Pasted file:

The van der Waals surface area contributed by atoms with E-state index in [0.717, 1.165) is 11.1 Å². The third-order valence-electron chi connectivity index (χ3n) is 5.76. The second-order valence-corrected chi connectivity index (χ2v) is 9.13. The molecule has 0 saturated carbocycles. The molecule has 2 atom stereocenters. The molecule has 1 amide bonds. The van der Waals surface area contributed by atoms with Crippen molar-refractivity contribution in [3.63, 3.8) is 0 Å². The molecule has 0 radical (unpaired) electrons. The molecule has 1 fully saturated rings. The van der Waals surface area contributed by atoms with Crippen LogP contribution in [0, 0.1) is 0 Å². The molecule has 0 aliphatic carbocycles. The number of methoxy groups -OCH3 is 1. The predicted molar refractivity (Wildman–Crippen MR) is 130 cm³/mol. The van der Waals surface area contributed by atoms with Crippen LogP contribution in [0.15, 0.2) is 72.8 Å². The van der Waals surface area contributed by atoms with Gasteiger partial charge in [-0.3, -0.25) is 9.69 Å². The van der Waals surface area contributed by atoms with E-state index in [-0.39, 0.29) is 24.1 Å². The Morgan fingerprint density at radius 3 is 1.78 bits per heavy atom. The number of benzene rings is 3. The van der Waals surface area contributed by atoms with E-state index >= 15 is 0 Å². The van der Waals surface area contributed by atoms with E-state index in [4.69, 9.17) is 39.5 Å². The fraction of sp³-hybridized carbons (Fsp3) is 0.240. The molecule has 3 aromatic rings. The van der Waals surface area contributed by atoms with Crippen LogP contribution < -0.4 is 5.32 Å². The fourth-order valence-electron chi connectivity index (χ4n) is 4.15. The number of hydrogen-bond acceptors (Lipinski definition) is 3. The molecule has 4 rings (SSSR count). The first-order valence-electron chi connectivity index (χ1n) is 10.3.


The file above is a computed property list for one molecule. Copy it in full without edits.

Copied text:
The van der Waals surface area contributed by atoms with E-state index in [0.717, 1.165) is 11.1 Å². The third-order valence-electron chi connectivity index (χ3n) is 5.76. The second-order valence-corrected chi connectivity index (χ2v) is 9.13. The molecule has 0 saturated carbocycles. The molecule has 2 atom stereocenters. The molecule has 1 amide bonds. The van der Waals surface area contributed by atoms with Crippen molar-refractivity contribution in [3.63, 3.8) is 0 Å². The molecule has 0 radical (unpaired) electrons. The molecule has 1 fully saturated rings. The van der Waals surface area contributed by atoms with Crippen LogP contribution in [0, 0.1) is 0 Å². The molecule has 0 aliphatic carbocycles. The number of methoxy groups -OCH3 is 1. The predicted molar refractivity (Wildman–Crippen MR) is 130 cm³/mol. The van der Waals surface area contributed by atoms with Crippen LogP contribution in [0.15, 0.2) is 72.8 Å². The van der Waals surface area contributed by atoms with Gasteiger partial charge in [-0.3, -0.25) is 9.69 Å². The van der Waals surface area contributed by atoms with E-state index in [-0.39, 0.29) is 24.1 Å². The Morgan fingerprint density at radius 3 is 1.78 bits per heavy atom. The number of benzene rings is 3. The van der Waals surface area contributed by atoms with E-state index >= 15 is 0 Å². The van der Waals surface area contributed by atoms with E-state index in [4.69, 9.17) is 39.5 Å². The fraction of sp³-hybridized carbons (Fsp3) is 0.240. The molecule has 3 aromatic rings. The van der Waals surface area contributed by atoms with Crippen LogP contribution < -0.4 is 5.32 Å². The fourth-order valence-electron chi connectivity index (χ4n) is 4.15. The number of hydrogen-bond acceptors (Lipinski definition) is 3. The molecule has 4 rings (SSSR count). The first-order valence-electron chi connectivity index (χ1n) is 10.3.